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Charles’ championship back on track

FORMULA 1: After three months of setbacks from Red Bull Racing, Ferrari finally managed to fight back in the championship fight, although Charles Leclerc’s victory in the Austrian Grand Prix last Sunday (July 10 ) was bittersweet.

A boost from Charles Leclerc after his victory in the Austrian Grand Prix last Sunday (July 10). Photo: AFP

It had been three months to the day since Charles Leclerc had last won a race, and at the Spielberg arena he finally took the checkered flag to deliver a blow to Max Verstappen’s championship lead .

Damaged points were marginal. Between the distant memory of his previous victory in Australia and Sunday morning in Austria, the Monegasque had sent a staggering 90 points to Verstappen to languish 44 points behind. He shrunk that from just six on Sunday night. His 38-point deficit is still comfortably more than a clear race win.

But the morale-boosting qualities of its triumph over the drought cannot be underestimated. After months of strategic yelling and unreliability, the most realistic challenger of the season for the defending champion was on the top step again.

“I really needed that one,” he agreed. “I mean, the last races have been incredibly difficult for me but also for the team.

“Finally showing that we have the pace in the car and that we can do it is incredible. You have to push to the end. »

And this victory was decisive despite the 1.5 second lead at the flag. Although Verstappen took pole and secured a comfortable sprint victory, Ferrari easily got the measure of Red Bull Racing in grand prix conditions.

The Red Bull Ring is a traction circuit and corner exit has been one of the Scuderia’s strengths throughout the season. Combined with a thinner rear wing to neutralize RBR’s top speed advantage, the SF-75 was the undisputed master of the track on Sunday.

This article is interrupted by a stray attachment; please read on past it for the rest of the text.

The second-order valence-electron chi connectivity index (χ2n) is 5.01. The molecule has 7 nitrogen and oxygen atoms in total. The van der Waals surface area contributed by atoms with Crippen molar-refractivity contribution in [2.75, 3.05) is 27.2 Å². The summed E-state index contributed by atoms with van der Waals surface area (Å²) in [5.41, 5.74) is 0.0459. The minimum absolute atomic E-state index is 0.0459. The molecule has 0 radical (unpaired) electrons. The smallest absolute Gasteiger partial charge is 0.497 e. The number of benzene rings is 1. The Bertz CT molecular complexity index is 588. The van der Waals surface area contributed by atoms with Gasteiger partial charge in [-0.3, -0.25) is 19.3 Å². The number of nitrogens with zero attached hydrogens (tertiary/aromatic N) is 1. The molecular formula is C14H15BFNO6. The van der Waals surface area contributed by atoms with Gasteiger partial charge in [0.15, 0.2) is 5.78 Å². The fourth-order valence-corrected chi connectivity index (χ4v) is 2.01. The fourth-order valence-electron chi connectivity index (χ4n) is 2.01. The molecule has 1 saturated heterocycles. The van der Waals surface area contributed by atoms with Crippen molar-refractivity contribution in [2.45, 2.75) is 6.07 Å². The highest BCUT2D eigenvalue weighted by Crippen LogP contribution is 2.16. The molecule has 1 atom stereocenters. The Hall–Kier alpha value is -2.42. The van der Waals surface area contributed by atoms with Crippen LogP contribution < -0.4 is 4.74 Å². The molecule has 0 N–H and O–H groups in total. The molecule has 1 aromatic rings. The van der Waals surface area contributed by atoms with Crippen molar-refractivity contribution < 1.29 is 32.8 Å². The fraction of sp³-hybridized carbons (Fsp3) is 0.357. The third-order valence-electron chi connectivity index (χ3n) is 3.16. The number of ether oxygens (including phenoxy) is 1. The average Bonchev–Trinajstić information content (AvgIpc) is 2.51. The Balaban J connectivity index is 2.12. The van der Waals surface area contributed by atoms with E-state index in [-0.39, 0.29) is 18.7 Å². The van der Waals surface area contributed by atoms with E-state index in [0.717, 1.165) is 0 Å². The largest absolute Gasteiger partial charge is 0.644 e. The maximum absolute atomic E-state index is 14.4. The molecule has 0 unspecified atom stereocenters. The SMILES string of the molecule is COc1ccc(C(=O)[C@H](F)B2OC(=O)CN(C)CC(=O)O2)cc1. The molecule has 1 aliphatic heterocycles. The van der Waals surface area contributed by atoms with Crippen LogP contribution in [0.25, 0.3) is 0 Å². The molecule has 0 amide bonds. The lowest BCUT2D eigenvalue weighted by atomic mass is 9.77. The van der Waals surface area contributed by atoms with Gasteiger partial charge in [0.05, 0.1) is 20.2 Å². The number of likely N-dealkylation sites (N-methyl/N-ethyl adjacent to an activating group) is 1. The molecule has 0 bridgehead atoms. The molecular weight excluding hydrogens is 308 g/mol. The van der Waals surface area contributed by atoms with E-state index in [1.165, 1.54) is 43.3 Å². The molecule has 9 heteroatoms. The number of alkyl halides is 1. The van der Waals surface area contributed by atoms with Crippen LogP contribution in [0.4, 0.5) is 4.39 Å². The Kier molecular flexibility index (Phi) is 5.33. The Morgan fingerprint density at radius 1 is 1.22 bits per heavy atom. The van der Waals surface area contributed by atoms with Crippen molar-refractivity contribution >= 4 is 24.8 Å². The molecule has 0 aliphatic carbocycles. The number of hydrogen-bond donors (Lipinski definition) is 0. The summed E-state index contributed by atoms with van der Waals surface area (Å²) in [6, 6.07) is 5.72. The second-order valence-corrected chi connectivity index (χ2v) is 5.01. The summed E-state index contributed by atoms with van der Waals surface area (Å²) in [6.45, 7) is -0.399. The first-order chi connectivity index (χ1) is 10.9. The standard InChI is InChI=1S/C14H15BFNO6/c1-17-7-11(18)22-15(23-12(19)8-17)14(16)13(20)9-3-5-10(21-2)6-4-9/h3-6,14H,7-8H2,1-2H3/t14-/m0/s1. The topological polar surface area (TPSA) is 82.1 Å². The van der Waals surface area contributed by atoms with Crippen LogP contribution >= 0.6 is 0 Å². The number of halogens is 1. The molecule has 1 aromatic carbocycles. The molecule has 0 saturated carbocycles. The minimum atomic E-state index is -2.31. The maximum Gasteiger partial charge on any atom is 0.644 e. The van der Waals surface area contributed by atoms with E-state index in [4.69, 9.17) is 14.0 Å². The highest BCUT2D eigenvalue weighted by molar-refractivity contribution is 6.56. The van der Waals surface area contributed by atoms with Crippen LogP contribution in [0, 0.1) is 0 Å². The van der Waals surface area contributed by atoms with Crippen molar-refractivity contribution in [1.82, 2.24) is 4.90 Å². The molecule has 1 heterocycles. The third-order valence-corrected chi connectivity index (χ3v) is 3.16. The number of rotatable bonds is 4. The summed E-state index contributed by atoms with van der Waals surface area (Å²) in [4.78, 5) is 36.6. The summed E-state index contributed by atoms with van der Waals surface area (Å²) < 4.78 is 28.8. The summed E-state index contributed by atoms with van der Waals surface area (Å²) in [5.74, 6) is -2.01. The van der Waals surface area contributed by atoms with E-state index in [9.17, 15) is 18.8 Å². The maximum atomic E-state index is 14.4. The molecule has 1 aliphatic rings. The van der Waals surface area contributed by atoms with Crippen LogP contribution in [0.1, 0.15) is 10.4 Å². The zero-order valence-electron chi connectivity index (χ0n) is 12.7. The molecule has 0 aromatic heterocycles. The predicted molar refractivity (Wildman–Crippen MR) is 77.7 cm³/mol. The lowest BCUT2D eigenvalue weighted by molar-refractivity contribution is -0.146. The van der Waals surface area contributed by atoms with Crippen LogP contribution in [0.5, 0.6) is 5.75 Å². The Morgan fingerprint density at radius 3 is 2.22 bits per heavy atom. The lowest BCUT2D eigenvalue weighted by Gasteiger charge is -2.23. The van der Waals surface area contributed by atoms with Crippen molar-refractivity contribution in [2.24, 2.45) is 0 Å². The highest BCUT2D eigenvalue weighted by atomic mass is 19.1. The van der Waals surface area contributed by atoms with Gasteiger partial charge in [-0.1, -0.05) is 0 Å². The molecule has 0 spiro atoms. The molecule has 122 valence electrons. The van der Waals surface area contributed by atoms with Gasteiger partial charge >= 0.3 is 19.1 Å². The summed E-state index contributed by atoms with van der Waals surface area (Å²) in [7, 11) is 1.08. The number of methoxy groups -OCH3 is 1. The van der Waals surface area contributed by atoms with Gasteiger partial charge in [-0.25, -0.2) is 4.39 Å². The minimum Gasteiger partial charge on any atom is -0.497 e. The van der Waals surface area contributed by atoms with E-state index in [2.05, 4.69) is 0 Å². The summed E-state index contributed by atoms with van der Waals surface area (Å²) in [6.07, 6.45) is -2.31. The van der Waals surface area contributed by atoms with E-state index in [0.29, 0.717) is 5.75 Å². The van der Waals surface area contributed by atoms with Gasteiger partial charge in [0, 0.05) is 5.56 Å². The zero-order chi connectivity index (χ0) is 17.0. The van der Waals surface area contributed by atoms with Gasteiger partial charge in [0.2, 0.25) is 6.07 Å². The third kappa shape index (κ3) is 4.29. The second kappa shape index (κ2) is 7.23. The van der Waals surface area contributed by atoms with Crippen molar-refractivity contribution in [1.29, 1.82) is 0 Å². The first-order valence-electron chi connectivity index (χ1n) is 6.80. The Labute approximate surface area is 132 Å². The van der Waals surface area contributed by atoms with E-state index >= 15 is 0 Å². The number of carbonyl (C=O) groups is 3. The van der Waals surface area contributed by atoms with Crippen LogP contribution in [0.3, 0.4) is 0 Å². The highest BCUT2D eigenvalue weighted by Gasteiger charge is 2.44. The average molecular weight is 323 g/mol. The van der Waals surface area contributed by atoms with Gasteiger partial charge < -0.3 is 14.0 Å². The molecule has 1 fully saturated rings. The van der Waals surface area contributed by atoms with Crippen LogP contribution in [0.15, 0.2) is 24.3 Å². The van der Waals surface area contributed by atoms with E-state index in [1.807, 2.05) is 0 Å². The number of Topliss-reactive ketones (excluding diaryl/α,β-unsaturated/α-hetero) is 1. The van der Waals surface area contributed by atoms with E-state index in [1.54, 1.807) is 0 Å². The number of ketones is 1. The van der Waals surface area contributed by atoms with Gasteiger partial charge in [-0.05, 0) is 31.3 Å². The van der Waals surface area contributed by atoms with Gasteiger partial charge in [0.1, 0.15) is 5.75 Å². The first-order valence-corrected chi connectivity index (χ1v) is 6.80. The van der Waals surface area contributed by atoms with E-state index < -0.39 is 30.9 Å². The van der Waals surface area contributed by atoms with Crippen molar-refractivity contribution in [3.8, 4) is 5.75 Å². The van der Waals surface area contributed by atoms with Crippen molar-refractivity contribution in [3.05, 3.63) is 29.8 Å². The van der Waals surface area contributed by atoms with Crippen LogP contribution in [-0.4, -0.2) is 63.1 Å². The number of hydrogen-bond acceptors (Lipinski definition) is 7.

It was so the case that Ferrari felt free to change strategy on the fly, going from a one-stop race to a two-stop race in the late afternoon just to ensure that Verstappen, who has was forced to stop twice due to heavy tire wear, might not come back late in the race.

It meant Leclerc had to pass the Dutchman on the track three times, but he made it look easy on each occasion, his victory never really in doubt practically from the lights out.

But for all Ferrari’s bull speed, unreliability continues to plague its race result and ambitious championship like a cloud of dirty, black engine smoke.

This smoke emanated from the back of Carlos Sainz’s burnt-out car.

In the closing stages of the race, as he gauged Verstappen for an overtake to form a dominating Ferrari one-two, Sainz’s power unit exploded dramatically into smoke and flames which eventually consumed the rear of his car .

This briefly prompted a virtual safety car that allowed Verstappen to close in on Leclerc and turn an easy win into a tough one.

It’s Sainz’s second engine failure of the season and almost certainly guarantees him two rounds of grid penalties before the end of the year.

The stoppage came just three races after Leclerc suffered a similar setback at the Azerbaijan Grand Prix.

Ferrari has been candid that it hasn’t pinpointed the source of its reliability problem, and its strategy of handing Leclerc two new engines and associated penalties in Canada was an act of buying time by expanding its coin pool.

The engine that failed in Sainz’s car is of the same specification that Leclerc relies on.

“I have to admit I was very nervous,” Ferrari team principal Mattia Binotto said afterwards. “I was so nervous that I stopped watching the race in the last three laps.”

While Ferrari and Leclerc have managed to catch up on the points table, there will be plenty more nervous racing for Binotto this season until the team can figure out why its engines keep blowing up.

Until then, any championship hopes better to stay on the ice.